The Employer Guide to Workers' Compensation Insurance in CA

If you run a California business with employees, you need workers' compensation insurance to cover the cost of employee work-related injuries. Workers' comp insurance is mandatory in California, even if your company has only one employee. It's also required for employees who regularly work in California, even if your business is based in another state.

Get answers to the most common questions about workers' comp insurance in CA.

Do Freelancers Need Workers' Comp?

Sole proprietors and independent contractors should strongly consider purchasing workers' comp insurance, even if it's not required. If you're injured on the job, this policy can help pay your medical expenses and provide part of the wages you lose while recovering. Your personal health insurance provider might deny a claim related to work, leaving you to pay those bills on your own.

When it comes to workers' compensation insurance in California, it's possible to get an independent contractor waiver, but the burden of proof is on the employer to prove someone is an independent contractor and not an employee.

California contractors and others in a hazardous line of work may be required to carry workers' comp insurance, even if they don't employ anyone else.

What Does Workers' Comp Cost?

The estimated average employer rates for workers' compensation insurance in California are $1.61 per $100 in covered payroll. Workers' comp cost is based on several factors, including

  • payroll
  • location
  • number of employees
  • industry and risk factors
  • coverage limits
  • claims history

How Does Workers' Comp Work?

Workers' comp insurance benefits provide medical care, temporary disability benefits, permanent disability benefits, supplemental job displacement benefits, and death benefits.

While workers' comp is designed to protect your workers, the protection extends to you—the employer—as well.

Providing your workers with insurance protection means they won't need to sue you for injuries or illnesses resulting from the work you do. It also protects you against the legal penalties for not carrying comp.

What are the Penalties for Not Carrying Workers' Comp in CA?

According to the CA Department of Industrial Relations, failing to have workers' compensation coverage is a criminal offense.

Section 3700.5 of the California Labor Code makes it a misdemeanor punishable by a fine and/ or imprisonment in the county jail for up to one year. The fine for not carrying comp can be up to double the amount of the premium you would've paid, but no less than $10,000.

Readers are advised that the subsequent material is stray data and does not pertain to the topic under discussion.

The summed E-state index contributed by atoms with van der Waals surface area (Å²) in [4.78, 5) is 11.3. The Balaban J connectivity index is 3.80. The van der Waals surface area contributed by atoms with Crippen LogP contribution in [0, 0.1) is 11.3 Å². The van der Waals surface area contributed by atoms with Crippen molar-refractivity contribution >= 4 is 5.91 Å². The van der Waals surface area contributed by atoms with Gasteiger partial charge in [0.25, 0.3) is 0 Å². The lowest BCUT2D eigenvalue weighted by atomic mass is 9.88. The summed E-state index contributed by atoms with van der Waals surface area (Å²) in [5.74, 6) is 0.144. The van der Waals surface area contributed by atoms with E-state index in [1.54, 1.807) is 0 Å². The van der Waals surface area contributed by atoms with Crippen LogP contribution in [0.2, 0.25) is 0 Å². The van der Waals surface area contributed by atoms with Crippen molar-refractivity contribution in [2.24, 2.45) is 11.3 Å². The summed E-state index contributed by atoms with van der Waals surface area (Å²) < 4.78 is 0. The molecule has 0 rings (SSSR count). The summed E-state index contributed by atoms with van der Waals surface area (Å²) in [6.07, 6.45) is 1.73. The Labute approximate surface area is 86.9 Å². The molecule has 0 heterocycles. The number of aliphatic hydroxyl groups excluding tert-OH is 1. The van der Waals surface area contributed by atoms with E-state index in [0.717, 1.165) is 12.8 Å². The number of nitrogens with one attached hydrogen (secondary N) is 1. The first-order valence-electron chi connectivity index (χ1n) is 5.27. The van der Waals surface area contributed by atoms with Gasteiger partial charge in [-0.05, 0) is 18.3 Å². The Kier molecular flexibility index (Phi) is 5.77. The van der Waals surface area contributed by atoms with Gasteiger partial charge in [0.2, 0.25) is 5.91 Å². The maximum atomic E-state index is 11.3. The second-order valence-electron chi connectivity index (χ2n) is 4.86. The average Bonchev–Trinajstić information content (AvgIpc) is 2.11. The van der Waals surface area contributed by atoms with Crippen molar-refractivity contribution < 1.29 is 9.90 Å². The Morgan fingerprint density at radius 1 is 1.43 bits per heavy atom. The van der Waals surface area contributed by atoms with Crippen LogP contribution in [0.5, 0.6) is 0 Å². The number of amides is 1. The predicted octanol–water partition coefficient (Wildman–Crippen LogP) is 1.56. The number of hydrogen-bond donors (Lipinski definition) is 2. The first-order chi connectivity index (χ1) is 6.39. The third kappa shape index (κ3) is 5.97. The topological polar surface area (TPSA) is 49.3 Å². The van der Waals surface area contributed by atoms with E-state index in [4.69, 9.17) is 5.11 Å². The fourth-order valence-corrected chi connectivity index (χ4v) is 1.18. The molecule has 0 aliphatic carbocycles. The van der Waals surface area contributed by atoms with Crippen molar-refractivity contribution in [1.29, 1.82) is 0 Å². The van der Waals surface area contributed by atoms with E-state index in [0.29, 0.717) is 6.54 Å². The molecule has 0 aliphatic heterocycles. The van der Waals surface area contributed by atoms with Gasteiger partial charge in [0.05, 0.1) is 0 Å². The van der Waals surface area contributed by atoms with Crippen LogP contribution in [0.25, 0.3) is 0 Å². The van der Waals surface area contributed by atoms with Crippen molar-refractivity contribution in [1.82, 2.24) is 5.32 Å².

Additionally, CA state may issue penalties of up to $100,000 against illegally uninsured employers.

If an employee gets hurt or sick because of work and you are not insured, you are responsible for paying all bills related to the injury or illness. Contact the information and assistance officer at your local DWC office for further information.

You should be aware that workers' compensation is the only insurance policy designed for employee injuries suffered on the job. If you are illegally uninsured and an employee gets sick or hurt because of work, that employee can file a civil action against you in addition to filing a workers' compensation claim.

What if the Employee is at Fault?

Workers' compensation insurance is designed to cover the cost of work-related injuries, regardless of who was at fault. This means that even if the employee's actions contributed to the injury, they are still entitled to benefits. This is known as a "no-fault" system.

What Entity Oversees Workers' Comp in CA?

In California, workers' compensation insurance is administered by the Division of Workers' Compensation (DWC), which is part of the Department of Industrial Relations. The DWC oversees the workers' compensation system in the state, including setting and enforcing regulations, resolving disputes, and providing information and assistance to employers and employees.

Workers' Comp Posting Requirements

Employers in California are required to post a notice in a conspicuous location informing employees of their rights and responsibilities under the state's workers' compensation system. This notice must include information on how to report an injury or illness, how to obtain medical treatment, and how to file a claim for benefits.

Are There Exceptions to Workers' Comp Requirements?

While workers' compensation insurance is mandatory for most employers in California, there are some exceptions. For example, certain types of businesses, such as sole proprietors and partnerships, may be exempt from the requirement to carry workers' compensation insurance.

Are Other Employee Benefits Required in CA?

In addition to the basic benefits provided by workers' compensation insurance, such as medical care and disability benefits, California employers may also be required to provide additional benefits, such as family and medical leave, disability leave, and pregnancy disability leave. These benefits are separate from workers' compensation insurance but may be required under state or federal law.

Finally, it's important to note that workers' compensation insurance is not the only type of insurance that employers may need to carry. Depending on the nature of their business, employers may also need to carry liability insurance, property insurance, or other types of coverage to protect their assets and minimize their risks. A licensed insurance provider can help businesses understand their insurance needs and create a comprehensive insurance plan that adequately covers their specific risks and liabilities.

Don't let your employees or business go unprotected. Request a workers' comp insurance quote from the California commercial insurance professionals at Aegis Insurance Markets. Request a quote today.




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